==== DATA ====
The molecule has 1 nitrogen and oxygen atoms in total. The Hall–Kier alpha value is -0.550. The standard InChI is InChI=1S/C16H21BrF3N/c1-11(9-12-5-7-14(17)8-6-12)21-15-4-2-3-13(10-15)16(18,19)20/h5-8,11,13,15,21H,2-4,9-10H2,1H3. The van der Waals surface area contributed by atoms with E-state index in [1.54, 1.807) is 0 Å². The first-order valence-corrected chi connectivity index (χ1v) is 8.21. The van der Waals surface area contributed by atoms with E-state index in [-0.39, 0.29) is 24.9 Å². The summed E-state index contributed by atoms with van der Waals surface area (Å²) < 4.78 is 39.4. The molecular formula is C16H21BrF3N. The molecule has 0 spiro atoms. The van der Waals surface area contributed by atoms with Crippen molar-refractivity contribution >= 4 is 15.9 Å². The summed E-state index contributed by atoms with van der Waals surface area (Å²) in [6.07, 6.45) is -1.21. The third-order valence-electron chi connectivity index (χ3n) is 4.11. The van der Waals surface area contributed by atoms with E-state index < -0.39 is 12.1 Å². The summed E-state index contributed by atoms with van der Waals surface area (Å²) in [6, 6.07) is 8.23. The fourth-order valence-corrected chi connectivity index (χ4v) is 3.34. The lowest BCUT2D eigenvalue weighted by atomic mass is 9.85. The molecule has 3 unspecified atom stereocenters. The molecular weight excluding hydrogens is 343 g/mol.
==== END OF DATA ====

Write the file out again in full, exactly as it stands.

The molecule has 1 nitrogen and oxygen atoms in total. The Hall–Kier alpha value is -0.550. The standard InChI is InChI=1S/C16H21BrF3N/c1-11(9-12-5-7-14(17)8-6-12)21-15-4-2-3-13(10-15)16(18,19)20/h5-8,11,13,15,21H,2-4,9-10H2,1H3. The van der Waals surface area contributed by atoms with E-state index in [1.54, 1.807) is 0 Å². The first-order valence-corrected chi connectivity index (χ1v) is 8.21. The van der Waals surface area contributed by atoms with E-state index in [-0.39, 0.29) is 24.9 Å². The summed E-state index contributed by atoms with van der Waals surface area (Å²) < 4.78 is 39.4. The molecular formula is C16H21BrF3N. The molecule has 0 spiro atoms. The van der Waals surface area contributed by atoms with Crippen molar-refractivity contribution >= 4 is 15.9 Å². The summed E-state index contributed by atoms with van der Waals surface area (Å²) in [6.07, 6.45) is -1.21. The third-order valence-electron chi connectivity index (χ3n) is 4.11. The van der Waals surface area contributed by atoms with E-state index < -0.39 is 12.1 Å². The summed E-state index contributed by atoms with van der Waals surface area (Å²) in [6, 6.07) is 8.23. The fourth-order valence-corrected chi connectivity index (χ4v) is 3.34. The lowest BCUT2D eigenvalue weighted by atomic mass is 9.85. The molecule has 3 unspecified atom stereocenters. The molecular weight excluding hydrogens is 343 g/mol.